Nebraska nonfarm employment, a count of filled jobs, was 1,041,662 in April, up 3,851 over the month and up 20,439 over the year.  Private industries with the most growth month to month were mining and construction (up 1,887 jobs); leisure and hospitality (up 930 jobs); and trade, transportation, and utilities (up 814 jobs). Private industries with the most over the year growth were public education and health services (up 5,074 jobs), leisure and hospitality service (up 4,689 jobs), and mining and construction (up 3,912 jobs).

The national unemployment rate for April is 3.4 percent, down 0.1 percentage points from the March rate of 3.5 percent.  This rate is down 0.2 percentage points from the April 2022 rate of 3.6 percent.

* Area students complete nursing degree at Northeast

(Posted 9:15 p.m. May 28)

Associate degree in nursing and practical nursing students were recognized during a ceremony at Northeast Community College in Norfolk recently with the presentation of their diplomas. In addition, the tradition of nursing students receiving their pins from family members or a close friend who have helped them along their journey was part of the ceremony.

“Nursing school requires much dedication, long hours of studying, tedious homework, and early morning and late evening clinicals culminating with the nursing board exam,” said Dr. Karen Weidner, director of nursing programs. “It is an honor to recognize our nursing graduates for all of their effort and achievements as they begin their journey in the profession of nursing.”

The nurse pinning observance is the culmination of the students’ initial journey of professional nursing education. It is a bridge from nursing’s past to nursing’s future and is a time-honored nursing school tradition. It also signifies the official initiation into the brotherhood and sisterhood of nurses.

Dr. Leah Barrett, Northeast president, presented each of the graduates with their diplomas during the ceremony. Family members and friends distributed nurse pins prior to the distribution of diplomas.

In addition to the pinning ceremony, three graduates were presented the Essence of Nursing Award for their consistent academic effort, caring actions, positive motivation toward classroom learning and clinical experience, and professional behaviors. ADN graduates Ellie Burkenshaw of Atkinson was one of three Northeast Community College nursing students to receive the Essence of Nursing Award.

Area students graduating from Northeast Community College in the field of nursing were:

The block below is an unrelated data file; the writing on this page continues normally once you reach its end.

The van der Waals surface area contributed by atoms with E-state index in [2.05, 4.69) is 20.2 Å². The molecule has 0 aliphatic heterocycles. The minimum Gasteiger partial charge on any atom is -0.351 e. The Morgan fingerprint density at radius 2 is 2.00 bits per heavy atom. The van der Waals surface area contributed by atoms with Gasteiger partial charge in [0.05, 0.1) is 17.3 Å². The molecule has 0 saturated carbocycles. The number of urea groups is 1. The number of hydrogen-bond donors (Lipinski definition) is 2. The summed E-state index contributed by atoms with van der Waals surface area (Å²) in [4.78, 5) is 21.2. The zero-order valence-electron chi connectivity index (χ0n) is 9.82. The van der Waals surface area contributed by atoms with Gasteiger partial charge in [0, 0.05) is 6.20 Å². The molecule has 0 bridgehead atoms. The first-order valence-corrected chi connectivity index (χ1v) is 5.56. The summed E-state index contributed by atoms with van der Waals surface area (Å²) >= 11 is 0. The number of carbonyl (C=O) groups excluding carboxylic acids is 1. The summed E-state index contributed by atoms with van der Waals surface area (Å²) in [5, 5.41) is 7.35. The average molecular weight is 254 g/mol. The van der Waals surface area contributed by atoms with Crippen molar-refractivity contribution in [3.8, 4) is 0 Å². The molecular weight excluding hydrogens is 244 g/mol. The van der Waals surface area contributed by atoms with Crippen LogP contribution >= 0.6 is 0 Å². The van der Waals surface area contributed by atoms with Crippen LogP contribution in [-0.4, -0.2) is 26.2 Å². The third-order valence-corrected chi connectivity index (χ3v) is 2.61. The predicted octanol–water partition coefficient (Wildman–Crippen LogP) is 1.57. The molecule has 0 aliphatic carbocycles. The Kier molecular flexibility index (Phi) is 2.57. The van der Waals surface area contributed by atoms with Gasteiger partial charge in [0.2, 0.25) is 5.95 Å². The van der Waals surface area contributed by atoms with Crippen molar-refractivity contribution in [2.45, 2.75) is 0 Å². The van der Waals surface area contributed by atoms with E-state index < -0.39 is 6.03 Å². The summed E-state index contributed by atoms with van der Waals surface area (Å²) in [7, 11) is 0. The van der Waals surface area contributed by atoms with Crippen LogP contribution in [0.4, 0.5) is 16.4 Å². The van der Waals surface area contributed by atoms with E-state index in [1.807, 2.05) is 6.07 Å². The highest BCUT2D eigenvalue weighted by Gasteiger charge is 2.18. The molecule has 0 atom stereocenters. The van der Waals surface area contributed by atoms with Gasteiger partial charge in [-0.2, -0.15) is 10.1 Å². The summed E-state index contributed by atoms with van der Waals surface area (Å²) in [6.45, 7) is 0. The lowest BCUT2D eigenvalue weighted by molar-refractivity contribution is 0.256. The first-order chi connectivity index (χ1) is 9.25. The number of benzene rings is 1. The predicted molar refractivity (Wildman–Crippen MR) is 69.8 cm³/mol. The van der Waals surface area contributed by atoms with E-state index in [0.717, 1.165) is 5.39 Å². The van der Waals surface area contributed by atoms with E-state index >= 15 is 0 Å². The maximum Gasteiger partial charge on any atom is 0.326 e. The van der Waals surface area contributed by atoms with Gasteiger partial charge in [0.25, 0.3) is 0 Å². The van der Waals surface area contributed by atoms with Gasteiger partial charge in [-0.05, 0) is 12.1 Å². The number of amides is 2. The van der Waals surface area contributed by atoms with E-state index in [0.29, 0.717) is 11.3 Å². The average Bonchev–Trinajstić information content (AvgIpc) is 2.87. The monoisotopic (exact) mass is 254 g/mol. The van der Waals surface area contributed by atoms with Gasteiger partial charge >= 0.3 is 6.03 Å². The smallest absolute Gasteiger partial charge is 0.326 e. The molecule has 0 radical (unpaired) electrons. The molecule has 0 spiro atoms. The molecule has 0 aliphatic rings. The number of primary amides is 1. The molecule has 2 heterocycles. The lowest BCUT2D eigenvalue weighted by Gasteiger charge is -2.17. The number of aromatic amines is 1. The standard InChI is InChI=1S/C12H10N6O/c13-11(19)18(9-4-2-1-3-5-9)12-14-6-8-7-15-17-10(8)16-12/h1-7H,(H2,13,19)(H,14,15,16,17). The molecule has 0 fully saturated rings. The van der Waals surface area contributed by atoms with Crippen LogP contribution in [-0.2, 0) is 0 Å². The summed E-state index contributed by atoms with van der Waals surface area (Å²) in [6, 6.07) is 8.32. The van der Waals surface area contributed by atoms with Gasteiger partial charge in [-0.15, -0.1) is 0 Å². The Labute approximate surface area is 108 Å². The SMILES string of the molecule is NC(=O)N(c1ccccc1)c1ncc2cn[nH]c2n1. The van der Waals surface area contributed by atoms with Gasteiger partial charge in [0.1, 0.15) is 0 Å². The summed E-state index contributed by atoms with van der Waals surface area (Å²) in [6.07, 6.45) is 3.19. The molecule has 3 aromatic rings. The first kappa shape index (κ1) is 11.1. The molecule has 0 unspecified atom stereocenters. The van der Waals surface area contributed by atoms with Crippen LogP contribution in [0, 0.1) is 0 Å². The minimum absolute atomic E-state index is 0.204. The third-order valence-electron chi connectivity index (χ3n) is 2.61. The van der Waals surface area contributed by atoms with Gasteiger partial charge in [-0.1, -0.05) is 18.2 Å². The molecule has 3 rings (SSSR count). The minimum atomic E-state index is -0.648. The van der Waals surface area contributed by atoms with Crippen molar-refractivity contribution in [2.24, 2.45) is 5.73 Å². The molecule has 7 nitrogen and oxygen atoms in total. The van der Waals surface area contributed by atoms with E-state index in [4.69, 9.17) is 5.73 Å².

Long Pine

Emily Coble – An Associate degree in nursing.

Atkinson

Ellie Burkinshaw – An Associate degree in nursing

Naper

Kaylee Hinton – A Practical Nursing diploma

* Recent cases from Brown County Court

(Posted noon May 25)

In addition to fines, each case carries $50 in court costs

Mark A. Hinesley, age 58, of Chardon, Ohio, charged with speeding 6-10 mph over the limit, fined $25.

Kimberley S. Bowen, 50, of St. Paul, speeding 6-10 mph over the limit, $25.

Lashonada S. Phipps, 36, of West Fargo, N.D., possession of marijuana more than 1 ounce but less than 1 pound, $500; also charged with no operator’s license, $75; driving left of center, $25.

Caleb L. Burton, 25, of Goodland, Kan., no valid registration, $25.

* Area students graduate from UN-L

(Posted 1:15 p.m. May 22)

The University of Nebraska–Lincoln conferred a record 3,753 degrees during commencement exercises May 19 and 20.

The 3,669 graduates are from 59 countries; 47 states, the District of Columbia and Guam; and more than 240 Nebraska communities.

The Bob Devaney Sports Center hosted a ceremony for students earning graduate and professional degrees May 19; Memorial Stadium hosted a ceremony for undergraduates May 20; and the Lied Center for Performing Arts hosted a ceremony for law graduates May 20.

Chancellor Ronnie Green, who plans to retire at the end of June, delivered the keynote addresses during the graduate and undergraduate commencement ceremonies. JoAnn Martin, former CEO of Ameritas and longtime university supporter, posthumously received the 2023 Nebraska Builder Award during the undergraduate ceremony.